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  1. #1
    Join Date
    Oct 2006
    Posts
    15
    This is probably going to be a tough question to answer, but I'll put it out here anyway...

    We just had a Trane XL19 air conditioning system installed over the summer. Our house also has a new oil burner with hot water radiator heat. We live in the New York City area.

    What I'm wondering is, for milder outdoor temperatures (say, above 45 degrees), would we be better off using the heat pump feature of the XL19 rather than the radiators (keep in mind that the oil burner provides us with hot water as well)? I believe we're currently paying about $.21 per kwh after fuel price adjustments, and oil is about $2.50 per gallon, but I would think that oil prices and electricity prices should stay more or less in proportion to one another (our electricity is generated with natural gas). One other factor is that the HVAC registers are mounted on the ceiling, which isn't ideal for heating.

    Thanks.

  2. #2
    Join Date
    May 2000
    Location
    Indianapolis, IN, USA
    Posts
    34,599
    ASS-U-MEing 80% AFUE boiler, there would be some savings running the heat pump down to 35-40 out over heating with the boiler. Even though the boiler stays hot for domestic water, the burner would be required for home heating. I cruch a few pennies more for the burner over the heat pump. Also, if you just need to take the nip out of the air, the heat pump can do it in short order. Takes a while to get the radiation hot enough to heat the air, especially if old radiators not copper fin-tube baseboard.

    If it were me, I'd do the heat pump down to 40ish then turn the boiler on after that, especially if the forecast is for continued cold.

  3. #3
    Join Date
    Oct 2006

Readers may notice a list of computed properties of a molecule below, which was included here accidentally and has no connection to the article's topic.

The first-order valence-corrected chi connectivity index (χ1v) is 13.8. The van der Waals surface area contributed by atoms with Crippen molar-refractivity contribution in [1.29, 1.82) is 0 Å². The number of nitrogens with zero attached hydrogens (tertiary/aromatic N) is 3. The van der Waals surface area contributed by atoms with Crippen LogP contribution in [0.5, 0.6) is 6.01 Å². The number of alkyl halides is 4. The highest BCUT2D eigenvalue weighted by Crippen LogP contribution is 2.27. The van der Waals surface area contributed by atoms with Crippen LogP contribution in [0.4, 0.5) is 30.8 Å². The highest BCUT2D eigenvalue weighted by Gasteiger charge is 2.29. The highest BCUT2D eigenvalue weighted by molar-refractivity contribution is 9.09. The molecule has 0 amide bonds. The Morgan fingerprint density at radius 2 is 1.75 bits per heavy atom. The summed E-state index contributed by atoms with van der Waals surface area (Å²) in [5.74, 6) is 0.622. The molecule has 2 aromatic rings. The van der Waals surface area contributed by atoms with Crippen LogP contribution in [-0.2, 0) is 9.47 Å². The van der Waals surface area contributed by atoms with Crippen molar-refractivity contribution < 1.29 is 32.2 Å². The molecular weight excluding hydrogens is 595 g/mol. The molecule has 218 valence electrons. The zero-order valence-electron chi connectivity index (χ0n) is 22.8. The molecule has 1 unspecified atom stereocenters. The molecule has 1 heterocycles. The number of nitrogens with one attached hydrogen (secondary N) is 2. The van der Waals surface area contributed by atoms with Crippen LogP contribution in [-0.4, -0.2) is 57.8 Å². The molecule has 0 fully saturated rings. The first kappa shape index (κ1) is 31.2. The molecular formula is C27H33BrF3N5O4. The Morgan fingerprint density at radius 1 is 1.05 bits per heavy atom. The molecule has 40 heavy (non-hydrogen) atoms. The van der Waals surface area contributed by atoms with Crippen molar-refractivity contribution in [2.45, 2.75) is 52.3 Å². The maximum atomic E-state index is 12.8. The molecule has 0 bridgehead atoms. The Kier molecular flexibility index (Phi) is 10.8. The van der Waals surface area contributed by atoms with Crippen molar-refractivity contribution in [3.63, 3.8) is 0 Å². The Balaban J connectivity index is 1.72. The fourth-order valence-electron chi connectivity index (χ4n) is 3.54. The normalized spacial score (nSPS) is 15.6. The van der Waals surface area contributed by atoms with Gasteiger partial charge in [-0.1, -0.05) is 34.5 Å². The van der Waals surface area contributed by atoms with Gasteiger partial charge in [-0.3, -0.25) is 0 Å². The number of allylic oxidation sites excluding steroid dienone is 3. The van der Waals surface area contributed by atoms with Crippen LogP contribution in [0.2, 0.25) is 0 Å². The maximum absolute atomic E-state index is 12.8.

Posts
    15
    Thanks for the response. In case it wasn't clear, the entire boiler (not just the burner) is new; it's a Peerless boiler with Riello burner that were both installed last year, however, as far as I know it's not a super high efficiency model. And it's all one unit, with a hot water coil, so the boiler DOES need to run somewhat whenever the hot water temperature drops.

    Is there a point at which the heat pump really starts losing efficiency? Is the curve of heat efficiency vs. temperature linear or exponential?

    [Edited by smwsmw on 10-10-2006 at 02:51 PM]

  4. #4
    Join Date
    May 2000
    Location
    Indianapolis, IN, USA
    Posts
    34,599
    The curve is fairly straight. To know when the pump alone can't do it, you'd have to plot its output against the heat loss of the house. Your boiler setup is probably 85-86% AFUE which would put it about on par with the heat pump.

  5. #5
    Join Date
    Oct 2006
    Posts
    15
    Thanks...in that case, I guess it makes sense not to use the heat pump at all, since it would just be additional wear and tear on a very expensive system. Boilers are cheap by comparison (and generally last longer)....

  6. #6
    Join Date
    Feb 2003
    Posts
    1,996
    At least you have the option to choose now. Oil prices have dropped, but Con Ed and KeySpan have already stated that electric/gas rates will not drop since they already purchased gas contracts this past Spring and Summer when the nat gas prices were still high.

    Last year, I used my heat pump mini-splits in the early part of the winter. But since then, LIPA electric rates have increased by 50%. Now I just, throw the HP on for 20 minutes in the early morning for a quick warm-up.

    Am I saving aything, probably not.

    Curious as to why you spent extra for a heat pump in the NYC area when we've always had the highest electric rates in the country.

  7. #7
    Join Date
    Oct 2006
    Posts
    15
    Actually, I'm a LIPA customer as well...I just said NYC area because everyone knows where it is...

    Anyway, I didn't pay extra for the heat pump, it's included in the XL19i.

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